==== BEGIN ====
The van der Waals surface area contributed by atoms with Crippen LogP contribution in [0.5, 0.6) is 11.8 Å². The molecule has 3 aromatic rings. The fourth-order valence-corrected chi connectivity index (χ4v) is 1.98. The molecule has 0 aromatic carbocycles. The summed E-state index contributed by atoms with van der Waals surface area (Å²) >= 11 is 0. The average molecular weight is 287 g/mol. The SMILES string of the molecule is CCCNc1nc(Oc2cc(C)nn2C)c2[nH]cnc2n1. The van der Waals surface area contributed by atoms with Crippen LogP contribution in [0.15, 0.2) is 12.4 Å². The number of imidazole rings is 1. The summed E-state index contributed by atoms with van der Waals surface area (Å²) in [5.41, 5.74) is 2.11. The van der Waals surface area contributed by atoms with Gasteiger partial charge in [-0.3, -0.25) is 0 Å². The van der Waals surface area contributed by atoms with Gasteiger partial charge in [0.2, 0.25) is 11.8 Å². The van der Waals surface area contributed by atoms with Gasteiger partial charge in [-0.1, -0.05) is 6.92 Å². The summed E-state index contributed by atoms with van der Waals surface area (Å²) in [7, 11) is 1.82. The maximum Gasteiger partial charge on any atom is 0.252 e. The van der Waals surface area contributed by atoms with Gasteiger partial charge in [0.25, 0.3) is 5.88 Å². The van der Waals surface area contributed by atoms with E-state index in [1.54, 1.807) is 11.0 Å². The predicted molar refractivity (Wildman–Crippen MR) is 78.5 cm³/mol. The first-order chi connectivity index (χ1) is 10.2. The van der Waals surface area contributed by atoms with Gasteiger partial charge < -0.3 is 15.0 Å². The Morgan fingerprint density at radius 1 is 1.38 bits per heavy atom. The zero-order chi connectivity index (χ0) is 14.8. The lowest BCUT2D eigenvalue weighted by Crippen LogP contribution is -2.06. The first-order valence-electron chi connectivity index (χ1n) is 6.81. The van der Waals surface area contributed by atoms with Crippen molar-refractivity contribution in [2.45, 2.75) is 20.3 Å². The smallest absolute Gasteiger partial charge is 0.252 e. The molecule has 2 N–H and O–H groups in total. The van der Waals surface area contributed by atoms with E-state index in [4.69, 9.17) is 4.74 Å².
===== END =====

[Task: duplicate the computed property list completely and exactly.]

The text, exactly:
The van der Waals surface area contributed by atoms with Crippen LogP contribution in [0.5, 0.6) is 11.8 Å². The molecule has 3 aromatic rings. The fourth-order valence-corrected chi connectivity index (χ4v) is 1.98. The molecule has 0 aromatic carbocycles. The summed E-state index contributed by atoms with van der Waals surface area (Å²) >= 11 is 0. The average molecular weight is 287 g/mol. The SMILES string of the molecule is CCCNc1nc(Oc2cc(C)nn2C)c2[nH]cnc2n1. The van der Waals surface area contributed by atoms with Crippen LogP contribution in [0.15, 0.2) is 12.4 Å². The number of imidazole rings is 1. The summed E-state index contributed by atoms with van der Waals surface area (Å²) in [5.41, 5.74) is 2.11. The van der Waals surface area contributed by atoms with Gasteiger partial charge in [-0.3, -0.25) is 0 Å². The van der Waals surface area contributed by atoms with Gasteiger partial charge in [0.2, 0.25) is 11.8 Å². The van der Waals surface area contributed by atoms with Gasteiger partial charge in [-0.1, -0.05) is 6.92 Å². The summed E-state index contributed by atoms with van der Waals surface area (Å²) in [7, 11) is 1.82. The maximum Gasteiger partial charge on any atom is 0.252 e. The van der Waals surface area contributed by atoms with Gasteiger partial charge in [0.25, 0.3) is 5.88 Å². The van der Waals surface area contributed by atoms with E-state index in [1.54, 1.807) is 11.0 Å². The predicted molar refractivity (Wildman–Crippen MR) is 78.5 cm³/mol. The first-order chi connectivity index (χ1) is 10.2. The van der Waals surface area contributed by atoms with Gasteiger partial charge < -0.3 is 15.0 Å². The Morgan fingerprint density at radius 1 is 1.38 bits per heavy atom. The zero-order chi connectivity index (χ0) is 14.8. The lowest BCUT2D eigenvalue weighted by Crippen LogP contribution is -2.06. The first-order valence-electron chi connectivity index (χ1n) is 6.81. The van der Waals surface area contributed by atoms with Crippen molar-refractivity contribution in [2.45, 2.75) is 20.3 Å². The smallest absolute Gasteiger partial charge is 0.252 e. The molecule has 2 N–H and O–H groups in total. The van der Waals surface area contributed by atoms with E-state index in [4.69, 9.17) is 4.74 Å².